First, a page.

The Unicorn Scale: Letterkenny

By Liam Lambert

September 26, 2022



Photo credit: Image/WildBrain Distribution

How do you feel about your hometown? I bet if you come from a big city like New York or Chicago or Toronto, somewhere that has a bit of mythology behind it, it’s vastly different than how those of us who come from small towns feel.

So, when one stumbles upon a series set in a town that is not specifically the one they grew up in, but is close enough to be an almost eerie simulacrum? Imagine our surprise when it turns out to be not only hilarious, trafficking in both base physical comedy and verbally dexterous, intricately worded jokes, but also the most inclusive, incisive and open-minded thing to come from Canadian television since the glory days of SCTV. 

Welcome to Letterkenny, let’s explore their problems. Keep in mind there are SPOILERS ahead and to check out our rating system in the original article if you are unfamiliar with the Unicorn Scale.

Letterkenny is the brainchild of actor/writer Jared Kesso, and his writing partner, Jacob Tierney. It deals with the foibles of smalltown Northwestern Ontario town Letterkenny’s various residents. They can be split into three essential groups, the Hicks, exemplified by Kesso’s Wayne, his buddies Derry (Nathan Dales) and Squirrelly Dan (Trevor K. Wilson), and his bi sister Katy (Robyn Michelle Mylett).

Katy, at the start of the series, is dating two Hockey Players, Jonesy (Andrew Herr) and Reilly (Dylan Playfair), idiot jocks, who over the course of the series, become deeper, and more interesting. The same is true of the Skids, drug-addled EDM freaks like Stuart (Tyler Johnston) and Roald (Evan Stern), and lady drug dealer Gae (Sarah Gadon). The town is filled out with fascinating smalltown figures like Glen, the potentially gay, definitely queer preacher played by Tierney, Gail (Lisa Codrington), the hypersexual bartender, the swinging couple the McMurrays, and their sister Bonnie (Kamilla Kowal), who is an object of the entire town’s sexual interest, boys and girls.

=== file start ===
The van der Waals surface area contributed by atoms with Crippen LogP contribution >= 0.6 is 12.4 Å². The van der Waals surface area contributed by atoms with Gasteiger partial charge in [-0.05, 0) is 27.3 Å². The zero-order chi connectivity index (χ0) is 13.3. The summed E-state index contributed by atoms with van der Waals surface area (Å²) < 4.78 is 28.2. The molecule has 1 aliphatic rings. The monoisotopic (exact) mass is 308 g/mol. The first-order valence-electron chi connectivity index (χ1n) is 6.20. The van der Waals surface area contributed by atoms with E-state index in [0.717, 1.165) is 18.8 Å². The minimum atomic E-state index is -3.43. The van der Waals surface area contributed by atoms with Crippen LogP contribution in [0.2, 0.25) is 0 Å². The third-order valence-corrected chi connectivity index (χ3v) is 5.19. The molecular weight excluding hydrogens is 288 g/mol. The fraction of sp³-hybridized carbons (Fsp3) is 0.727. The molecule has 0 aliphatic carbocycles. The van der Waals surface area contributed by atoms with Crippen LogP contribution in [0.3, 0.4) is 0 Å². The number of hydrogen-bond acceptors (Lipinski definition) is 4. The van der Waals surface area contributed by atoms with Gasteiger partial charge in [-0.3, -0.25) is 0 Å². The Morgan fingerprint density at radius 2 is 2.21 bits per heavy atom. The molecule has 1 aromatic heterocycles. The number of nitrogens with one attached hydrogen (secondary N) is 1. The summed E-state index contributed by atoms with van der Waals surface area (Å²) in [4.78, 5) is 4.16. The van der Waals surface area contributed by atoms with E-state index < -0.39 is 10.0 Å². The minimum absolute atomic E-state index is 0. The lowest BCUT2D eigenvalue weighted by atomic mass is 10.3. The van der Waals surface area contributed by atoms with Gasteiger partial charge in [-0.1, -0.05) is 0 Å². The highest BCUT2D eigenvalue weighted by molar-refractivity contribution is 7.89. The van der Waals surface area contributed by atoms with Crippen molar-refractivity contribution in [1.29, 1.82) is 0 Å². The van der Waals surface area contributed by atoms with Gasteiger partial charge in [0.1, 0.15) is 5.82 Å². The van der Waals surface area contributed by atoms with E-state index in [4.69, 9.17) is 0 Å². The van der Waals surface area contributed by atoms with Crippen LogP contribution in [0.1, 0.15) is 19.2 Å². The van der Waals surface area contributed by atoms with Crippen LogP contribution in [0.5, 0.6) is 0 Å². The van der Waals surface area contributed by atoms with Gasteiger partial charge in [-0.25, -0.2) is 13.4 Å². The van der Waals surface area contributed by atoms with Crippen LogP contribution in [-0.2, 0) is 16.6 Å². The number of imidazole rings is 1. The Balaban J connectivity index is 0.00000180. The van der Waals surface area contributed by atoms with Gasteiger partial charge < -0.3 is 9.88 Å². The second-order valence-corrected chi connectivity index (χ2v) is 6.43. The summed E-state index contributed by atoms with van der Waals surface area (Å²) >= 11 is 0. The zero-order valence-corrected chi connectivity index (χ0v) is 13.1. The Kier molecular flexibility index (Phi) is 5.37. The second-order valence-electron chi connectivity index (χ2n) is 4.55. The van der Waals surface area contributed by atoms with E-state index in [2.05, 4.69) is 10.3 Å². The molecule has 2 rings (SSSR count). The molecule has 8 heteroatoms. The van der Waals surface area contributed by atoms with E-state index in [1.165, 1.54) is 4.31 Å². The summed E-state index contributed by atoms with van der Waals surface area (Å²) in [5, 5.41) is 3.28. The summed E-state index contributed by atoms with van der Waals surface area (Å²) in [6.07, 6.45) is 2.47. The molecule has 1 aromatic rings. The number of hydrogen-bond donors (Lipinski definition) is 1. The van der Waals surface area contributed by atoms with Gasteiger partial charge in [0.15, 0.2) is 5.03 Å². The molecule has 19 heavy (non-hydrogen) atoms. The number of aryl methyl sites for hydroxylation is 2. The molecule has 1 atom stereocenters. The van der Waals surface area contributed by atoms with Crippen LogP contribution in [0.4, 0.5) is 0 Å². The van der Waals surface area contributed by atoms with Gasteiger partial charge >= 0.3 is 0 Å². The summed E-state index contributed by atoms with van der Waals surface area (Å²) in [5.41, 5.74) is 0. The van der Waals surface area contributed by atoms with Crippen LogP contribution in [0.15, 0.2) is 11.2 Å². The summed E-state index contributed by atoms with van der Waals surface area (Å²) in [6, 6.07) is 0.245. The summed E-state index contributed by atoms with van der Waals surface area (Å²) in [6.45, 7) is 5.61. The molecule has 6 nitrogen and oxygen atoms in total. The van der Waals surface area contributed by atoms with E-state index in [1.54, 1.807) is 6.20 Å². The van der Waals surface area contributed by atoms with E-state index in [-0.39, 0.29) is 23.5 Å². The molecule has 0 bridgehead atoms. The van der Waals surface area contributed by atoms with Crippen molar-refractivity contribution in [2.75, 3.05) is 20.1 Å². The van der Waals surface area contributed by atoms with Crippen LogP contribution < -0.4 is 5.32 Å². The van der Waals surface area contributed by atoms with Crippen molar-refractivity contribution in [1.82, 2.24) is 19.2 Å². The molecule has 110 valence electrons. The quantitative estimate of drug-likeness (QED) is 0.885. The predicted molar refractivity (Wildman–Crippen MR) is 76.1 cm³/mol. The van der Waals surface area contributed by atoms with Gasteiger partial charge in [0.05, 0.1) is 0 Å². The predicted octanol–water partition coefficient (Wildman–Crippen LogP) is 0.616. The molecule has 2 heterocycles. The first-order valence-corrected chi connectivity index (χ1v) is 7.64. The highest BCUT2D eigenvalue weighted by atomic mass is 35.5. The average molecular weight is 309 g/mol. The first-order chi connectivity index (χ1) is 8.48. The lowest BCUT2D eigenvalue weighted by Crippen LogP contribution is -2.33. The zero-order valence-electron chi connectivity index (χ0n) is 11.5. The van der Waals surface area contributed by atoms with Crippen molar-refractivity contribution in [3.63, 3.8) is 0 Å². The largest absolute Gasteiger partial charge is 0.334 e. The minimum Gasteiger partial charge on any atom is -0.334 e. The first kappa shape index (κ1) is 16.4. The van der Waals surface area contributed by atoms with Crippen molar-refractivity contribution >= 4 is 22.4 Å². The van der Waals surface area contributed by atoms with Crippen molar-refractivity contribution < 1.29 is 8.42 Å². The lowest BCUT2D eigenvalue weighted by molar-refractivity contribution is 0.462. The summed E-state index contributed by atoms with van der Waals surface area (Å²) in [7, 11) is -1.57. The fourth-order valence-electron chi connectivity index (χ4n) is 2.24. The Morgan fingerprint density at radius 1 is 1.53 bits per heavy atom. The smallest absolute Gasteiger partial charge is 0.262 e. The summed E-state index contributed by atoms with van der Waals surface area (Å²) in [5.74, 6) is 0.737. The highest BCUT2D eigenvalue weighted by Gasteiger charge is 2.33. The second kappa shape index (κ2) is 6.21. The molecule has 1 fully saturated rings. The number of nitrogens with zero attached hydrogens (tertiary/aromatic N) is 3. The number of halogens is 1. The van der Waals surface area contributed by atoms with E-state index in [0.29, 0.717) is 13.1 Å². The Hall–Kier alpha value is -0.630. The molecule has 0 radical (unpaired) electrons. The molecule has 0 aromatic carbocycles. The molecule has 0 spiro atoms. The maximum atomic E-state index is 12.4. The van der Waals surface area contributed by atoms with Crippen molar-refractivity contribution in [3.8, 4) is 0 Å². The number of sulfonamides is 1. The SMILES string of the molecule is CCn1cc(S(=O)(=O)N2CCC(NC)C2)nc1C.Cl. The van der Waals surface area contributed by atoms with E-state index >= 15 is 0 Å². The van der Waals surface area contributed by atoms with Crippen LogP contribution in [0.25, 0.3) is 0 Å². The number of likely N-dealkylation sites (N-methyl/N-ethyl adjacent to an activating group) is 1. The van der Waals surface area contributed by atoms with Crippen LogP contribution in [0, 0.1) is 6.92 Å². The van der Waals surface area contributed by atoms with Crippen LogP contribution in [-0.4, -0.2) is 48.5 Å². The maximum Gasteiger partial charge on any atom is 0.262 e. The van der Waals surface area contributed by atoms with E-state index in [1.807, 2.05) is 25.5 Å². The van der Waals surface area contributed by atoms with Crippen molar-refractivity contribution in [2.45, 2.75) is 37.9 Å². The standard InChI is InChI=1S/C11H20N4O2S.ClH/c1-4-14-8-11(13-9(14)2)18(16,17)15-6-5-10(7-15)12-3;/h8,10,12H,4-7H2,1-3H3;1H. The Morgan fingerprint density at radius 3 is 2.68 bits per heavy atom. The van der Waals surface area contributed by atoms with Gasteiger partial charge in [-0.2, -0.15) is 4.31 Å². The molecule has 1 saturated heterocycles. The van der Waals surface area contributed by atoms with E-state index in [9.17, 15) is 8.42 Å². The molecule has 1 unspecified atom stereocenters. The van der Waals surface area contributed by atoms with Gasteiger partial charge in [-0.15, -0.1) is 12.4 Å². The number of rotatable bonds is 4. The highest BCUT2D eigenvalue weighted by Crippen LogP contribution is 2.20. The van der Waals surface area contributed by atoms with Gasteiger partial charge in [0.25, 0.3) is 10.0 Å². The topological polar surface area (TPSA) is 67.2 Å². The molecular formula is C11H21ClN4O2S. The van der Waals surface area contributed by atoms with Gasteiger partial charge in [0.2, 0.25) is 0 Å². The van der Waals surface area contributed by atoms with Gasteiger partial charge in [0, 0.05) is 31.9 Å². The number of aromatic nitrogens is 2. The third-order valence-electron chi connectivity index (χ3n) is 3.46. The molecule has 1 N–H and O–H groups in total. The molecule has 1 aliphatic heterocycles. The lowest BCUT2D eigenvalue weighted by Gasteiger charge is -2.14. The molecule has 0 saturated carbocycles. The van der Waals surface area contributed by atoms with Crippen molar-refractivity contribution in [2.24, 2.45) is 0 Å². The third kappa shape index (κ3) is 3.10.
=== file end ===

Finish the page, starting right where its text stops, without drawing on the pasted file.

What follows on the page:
Image/WildBrain Distribution

What I Liked:

The principal thing about this series is, despite how easy it would be to turn these characters into easily mocked caricatures, these are genuine characters, with arcs and feelings, who grow and change, and endear themselves to the viewer in various ways. And the subversion of stereotype and expectation is truly a beautiful thing to behold. Take for example Dan. Dan is a big, bearded yeti of a man in red flannel and big boots, who unnecessarily pluralizes serverals of his wordses, but he’s also a dedicated feminist, taking Women’s Studies classes from the rarely seen but deeply wise Professor Tricia (Nazneen Contractor), who teaches him about the struggles for equalities that women have faced for generations, as well as being remarkably sexually adventurous for someone written off as a hick. 

Or Jonesy and Reilly, who start the series as the sex toys of Katy, empty heads who talk about “praccie”(hockey practice) and “takedowns”(having sex with various and sundry hockey-obsessed girls), but develop friendships with two gay gays at the gym after they hit on them, showing an unusual amount of sensitivity and care for people who are just as interested in takedowns from the other side of the sexual spectrum that they are.